An Exercise in Irony

I have been plugging away at teaching composition courses this summer, and I am now on the second week of a course in research and argumentation.   For the class I am currently teaching, the topic is technology, and how it is transforming the world around us.  We kicked off the course last week by viewing the PBS special, Digital_Nation.

What we know for certain is that technology is not just changing what we think about (everything from instant news to an explosion of pornography), it is also changing how we think.  We are becoming more visual and more vocal now that anyone with a computer has a tool of mass communication.   We have also rapidly adapted to getting information in bits and bytes.  With more information to think about, we have ever less time to think deeply.

What we don’t know for certain is how exactly this is going to change us as a society.  The Jasmine Revolution suggests that the internet has the power to transform political realities in the same way that Gutenberg’s printing press facilitated the Protestant Reformation.  Among the potentially positive effects is that political apathy will decline as young people recognize the empowerment technology offers when it is used wisely.

Digital_Nation also exposes what the producers might consider the darker side of technology — video game addiction, for example, or sexting.  Yet I can’t help thinking that these are not so much the darker side of technology, as they are new expressions of the darker side of human nature.   There is the tendency to construct fantasies for ourselves and to cling to them desperately,  and the pride that wants to define and enlarge ourselves as individuals at the expense  of community.  Above all else, there is the repeated denial of dependence – the insistence that we are completely in control even when we are not.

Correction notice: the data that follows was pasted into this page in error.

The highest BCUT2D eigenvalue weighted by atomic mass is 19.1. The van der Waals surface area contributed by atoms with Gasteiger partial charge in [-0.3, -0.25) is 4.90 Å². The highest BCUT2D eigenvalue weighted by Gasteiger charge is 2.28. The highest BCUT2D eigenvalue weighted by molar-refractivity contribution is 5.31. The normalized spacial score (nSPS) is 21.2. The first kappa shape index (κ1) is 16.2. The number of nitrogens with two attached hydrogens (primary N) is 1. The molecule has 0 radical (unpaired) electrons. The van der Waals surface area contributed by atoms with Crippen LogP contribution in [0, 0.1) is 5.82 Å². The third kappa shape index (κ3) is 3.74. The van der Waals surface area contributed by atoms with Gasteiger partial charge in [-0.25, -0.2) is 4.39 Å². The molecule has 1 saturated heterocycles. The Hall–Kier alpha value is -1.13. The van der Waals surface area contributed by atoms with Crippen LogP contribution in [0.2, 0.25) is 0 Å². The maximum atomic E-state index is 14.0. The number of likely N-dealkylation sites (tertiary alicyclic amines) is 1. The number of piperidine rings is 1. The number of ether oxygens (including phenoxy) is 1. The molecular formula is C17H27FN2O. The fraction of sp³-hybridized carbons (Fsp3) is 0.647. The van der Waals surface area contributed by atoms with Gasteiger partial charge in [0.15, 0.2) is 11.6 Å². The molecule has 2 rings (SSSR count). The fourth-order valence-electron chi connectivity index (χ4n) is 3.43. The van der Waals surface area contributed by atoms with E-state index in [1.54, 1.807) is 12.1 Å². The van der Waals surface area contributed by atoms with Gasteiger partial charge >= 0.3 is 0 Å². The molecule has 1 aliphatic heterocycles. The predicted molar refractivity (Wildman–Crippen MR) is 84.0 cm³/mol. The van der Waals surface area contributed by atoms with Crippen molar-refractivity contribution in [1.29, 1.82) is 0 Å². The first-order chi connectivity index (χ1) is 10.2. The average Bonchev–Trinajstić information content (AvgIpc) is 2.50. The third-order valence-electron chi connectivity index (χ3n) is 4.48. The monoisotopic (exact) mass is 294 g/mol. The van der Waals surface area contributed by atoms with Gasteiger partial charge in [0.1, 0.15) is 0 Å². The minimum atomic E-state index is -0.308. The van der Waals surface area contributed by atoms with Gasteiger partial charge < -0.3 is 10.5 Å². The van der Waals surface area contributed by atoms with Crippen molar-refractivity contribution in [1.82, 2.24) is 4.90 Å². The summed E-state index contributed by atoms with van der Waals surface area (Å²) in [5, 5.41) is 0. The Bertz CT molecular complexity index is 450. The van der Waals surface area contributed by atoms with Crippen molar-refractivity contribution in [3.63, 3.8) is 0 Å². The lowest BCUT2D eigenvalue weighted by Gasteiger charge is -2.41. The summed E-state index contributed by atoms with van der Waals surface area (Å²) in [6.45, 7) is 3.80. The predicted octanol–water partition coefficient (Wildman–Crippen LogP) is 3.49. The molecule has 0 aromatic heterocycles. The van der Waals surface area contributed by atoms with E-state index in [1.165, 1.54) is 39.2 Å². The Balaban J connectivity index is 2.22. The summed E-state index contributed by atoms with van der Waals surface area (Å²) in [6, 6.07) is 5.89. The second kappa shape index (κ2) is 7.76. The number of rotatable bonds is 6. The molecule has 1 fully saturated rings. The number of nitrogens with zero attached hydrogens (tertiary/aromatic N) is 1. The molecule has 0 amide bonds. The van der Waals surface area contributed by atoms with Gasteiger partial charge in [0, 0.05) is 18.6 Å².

The most striking example of this in Digital_Nation was the discussion of multitasking that came at the beginning of the program.  The interviewers asked students at MIT how good they were at multitasking.  Everyone insisted that they were effective multitaskers, and most students expressed indignation at the refusal of professors to recognize that they were perfectly capable of performing tasks online while taking in lectures.  Yet, the brain scans performed by scientists offered undeniable proof that multitasking doesn’t work.  The brain is  not designed to do more than one thing at a time.  We have plenty of devices designed to boost our productivity, but the more we use them, the less productive we become.

The problem with discussing how technology changes us is that we are so immersed in it on a daily basis that we find it hard to step back and think about how our relationships have changed since they became digital, or how our work changed when we began to work with word processors instead of pens and notebooks. Even this discussion, an online post rather than a conversation around a dinner table, is an exercise in irony.  Still, I think that there are two things I can take away from Digital_Nation.